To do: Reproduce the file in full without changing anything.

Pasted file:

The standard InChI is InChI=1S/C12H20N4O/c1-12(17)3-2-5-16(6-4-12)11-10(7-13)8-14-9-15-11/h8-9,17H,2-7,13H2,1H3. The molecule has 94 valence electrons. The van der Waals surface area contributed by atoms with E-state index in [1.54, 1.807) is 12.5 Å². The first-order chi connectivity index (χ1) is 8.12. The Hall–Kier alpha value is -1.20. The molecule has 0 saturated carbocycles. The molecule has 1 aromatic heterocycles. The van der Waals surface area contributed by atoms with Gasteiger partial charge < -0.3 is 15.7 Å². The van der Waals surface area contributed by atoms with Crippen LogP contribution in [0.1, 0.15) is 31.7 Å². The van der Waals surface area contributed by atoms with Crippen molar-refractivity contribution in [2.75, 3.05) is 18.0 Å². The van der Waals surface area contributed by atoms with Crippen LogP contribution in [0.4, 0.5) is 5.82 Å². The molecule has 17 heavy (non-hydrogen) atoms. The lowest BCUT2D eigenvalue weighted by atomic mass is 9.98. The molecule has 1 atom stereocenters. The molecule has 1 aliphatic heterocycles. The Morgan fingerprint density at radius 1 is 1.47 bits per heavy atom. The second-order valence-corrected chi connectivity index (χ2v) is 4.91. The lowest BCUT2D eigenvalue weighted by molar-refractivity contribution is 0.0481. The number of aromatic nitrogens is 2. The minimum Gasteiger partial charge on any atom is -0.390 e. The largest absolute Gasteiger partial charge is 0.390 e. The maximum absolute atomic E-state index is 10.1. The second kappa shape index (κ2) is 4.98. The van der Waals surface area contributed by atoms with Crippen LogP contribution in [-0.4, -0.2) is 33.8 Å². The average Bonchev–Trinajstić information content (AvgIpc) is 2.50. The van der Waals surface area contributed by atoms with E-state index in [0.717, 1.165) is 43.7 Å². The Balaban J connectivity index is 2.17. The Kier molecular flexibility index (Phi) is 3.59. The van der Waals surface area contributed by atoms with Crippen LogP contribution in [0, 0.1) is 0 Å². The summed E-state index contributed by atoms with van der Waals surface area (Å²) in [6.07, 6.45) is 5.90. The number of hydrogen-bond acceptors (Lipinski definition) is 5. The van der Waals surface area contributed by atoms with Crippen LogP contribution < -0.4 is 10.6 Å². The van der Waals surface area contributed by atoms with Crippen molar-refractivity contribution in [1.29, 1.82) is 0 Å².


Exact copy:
The standard InChI is InChI=1S/C12H20N4O/c1-12(17)3-2-5-16(6-4-12)11-10(7-13)8-14-9-15-11/h8-9,17H,2-7,13H2,1H3. The molecule has 94 valence electrons. The van der Waals surface area contributed by atoms with E-state index in [1.54, 1.807) is 12.5 Å². The first-order chi connectivity index (χ1) is 8.12. The Hall–Kier alpha value is -1.20. The molecule has 0 saturated carbocycles. The molecule has 1 aromatic heterocycles. The van der Waals surface area contributed by atoms with Gasteiger partial charge < -0.3 is 15.7 Å². The van der Waals surface area contributed by atoms with Crippen LogP contribution in [0.1, 0.15) is 31.7 Å². The van der Waals surface area contributed by atoms with Crippen molar-refractivity contribution in [2.75, 3.05) is 18.0 Å². The van der Waals surface area contributed by atoms with Crippen LogP contribution in [0.4, 0.5) is 5.82 Å². The molecule has 17 heavy (non-hydrogen) atoms. The lowest BCUT2D eigenvalue weighted by atomic mass is 9.98. The molecule has 1 atom stereocenters. The molecule has 1 aliphatic heterocycles. The Morgan fingerprint density at radius 1 is 1.47 bits per heavy atom. The second-order valence-corrected chi connectivity index (χ2v) is 4.91. The lowest BCUT2D eigenvalue weighted by molar-refractivity contribution is 0.0481. The number of aromatic nitrogens is 2. The minimum Gasteiger partial charge on any atom is -0.390 e. The largest absolute Gasteiger partial charge is 0.390 e. The maximum absolute atomic E-state index is 10.1. The second kappa shape index (κ2) is 4.98. The van der Waals surface area contributed by atoms with Crippen LogP contribution in [-0.4, -0.2) is 33.8 Å². The average Bonchev–Trinajstić information content (AvgIpc) is 2.50. The van der Waals surface area contributed by atoms with E-state index in [0.717, 1.165) is 43.7 Å². The Balaban J connectivity index is 2.17. The Kier molecular flexibility index (Phi) is 3.59. The van der Waals surface area contributed by atoms with Crippen LogP contribution in [0, 0.1) is 0 Å². The summed E-state index contributed by atoms with van der Waals surface area (Å²) in [6.07, 6.45) is 5.90. The number of hydrogen-bond acceptors (Lipinski definition) is 5. The van der Waals surface area contributed by atoms with Crippen LogP contribution < -0.4 is 10.6 Å². The van der Waals surface area contributed by atoms with Crippen molar-refractivity contribution in [1.29, 1.82) is 0 Å².